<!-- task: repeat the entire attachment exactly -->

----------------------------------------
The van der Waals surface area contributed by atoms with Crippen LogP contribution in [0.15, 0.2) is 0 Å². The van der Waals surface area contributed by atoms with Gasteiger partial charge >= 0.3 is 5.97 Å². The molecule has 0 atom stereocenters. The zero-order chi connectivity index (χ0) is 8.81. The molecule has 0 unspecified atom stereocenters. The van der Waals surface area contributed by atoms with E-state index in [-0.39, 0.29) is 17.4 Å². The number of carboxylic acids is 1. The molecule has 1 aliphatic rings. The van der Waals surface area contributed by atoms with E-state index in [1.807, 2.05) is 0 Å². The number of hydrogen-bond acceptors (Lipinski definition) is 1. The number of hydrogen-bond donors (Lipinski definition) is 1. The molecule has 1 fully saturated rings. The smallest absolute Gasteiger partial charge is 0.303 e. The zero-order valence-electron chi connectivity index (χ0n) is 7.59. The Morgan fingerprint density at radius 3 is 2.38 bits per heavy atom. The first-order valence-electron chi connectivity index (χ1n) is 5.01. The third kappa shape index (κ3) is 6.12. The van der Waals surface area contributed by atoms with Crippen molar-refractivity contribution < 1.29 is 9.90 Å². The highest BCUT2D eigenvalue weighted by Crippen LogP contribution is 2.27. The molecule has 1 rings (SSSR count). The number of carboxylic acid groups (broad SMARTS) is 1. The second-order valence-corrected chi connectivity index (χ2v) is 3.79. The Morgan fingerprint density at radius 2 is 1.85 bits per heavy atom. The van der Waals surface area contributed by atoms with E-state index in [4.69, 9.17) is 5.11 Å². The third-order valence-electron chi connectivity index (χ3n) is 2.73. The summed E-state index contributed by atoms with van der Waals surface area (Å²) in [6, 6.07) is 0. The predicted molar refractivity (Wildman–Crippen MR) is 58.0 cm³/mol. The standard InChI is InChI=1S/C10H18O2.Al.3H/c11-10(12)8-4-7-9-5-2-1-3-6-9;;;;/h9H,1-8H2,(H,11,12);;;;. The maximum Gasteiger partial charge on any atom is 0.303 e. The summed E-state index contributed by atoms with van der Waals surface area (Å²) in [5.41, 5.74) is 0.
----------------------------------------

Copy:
The van der Waals surface area contributed by atoms with Crippen LogP contribution in [0.15, 0.2) is 0 Å². The van der Waals surface area contributed by atoms with Gasteiger partial charge >= 0.3 is 5.97 Å². The molecule has 0 atom stereocenters. The zero-order chi connectivity index (χ0) is 8.81. The molecule has 0 unspecified atom stereocenters. The van der Waals surface area contributed by atoms with E-state index in [-0.39, 0.29) is 17.4 Å². The number of carboxylic acids is 1. The molecule has 1 aliphatic rings. The van der Waals surface area contributed by atoms with E-state index in [1.807, 2.05) is 0 Å². The number of hydrogen-bond acceptors (Lipinski definition) is 1. The number of hydrogen-bond donors (Lipinski definition) is 1. The molecule has 1 fully saturated rings. The smallest absolute Gasteiger partial charge is 0.303 e. The zero-order valence-electron chi connectivity index (χ0n) is 7.59. The Morgan fingerprint density at radius 3 is 2.38 bits per heavy atom. The first-order valence-electron chi connectivity index (χ1n) is 5.01. The third kappa shape index (κ3) is 6.12. The van der Waals surface area contributed by atoms with Crippen molar-refractivity contribution < 1.29 is 9.90 Å². The highest BCUT2D eigenvalue weighted by Crippen LogP contribution is 2.27. The molecule has 1 rings (SSSR count). The number of carboxylic acid groups (broad SMARTS) is 1. The second-order valence-corrected chi connectivity index (χ2v) is 3.79. The Morgan fingerprint density at radius 2 is 1.85 bits per heavy atom. The van der Waals surface area contributed by atoms with E-state index in [4.69, 9.17) is 5.11 Å². The third-order valence-electron chi connectivity index (χ3n) is 2.73. The summed E-state index contributed by atoms with van der Waals surface area (Å²) in [6, 6.07) is 0. The predicted molar refractivity (Wildman–Crippen MR) is 58.0 cm³/mol. The standard InChI is InChI=1S/C10H18O2.Al.3H/c11-10(12)8-4-7-9-5-2-1-3-6-9;;;;/h9H,1-8H2,(H,11,12);;;;. The maximum Gasteiger partial charge on any atom is 0.303 e. The summed E-state index contributed by atoms with van der Waals surface area (Å²) in [5.41, 5.74) is 0.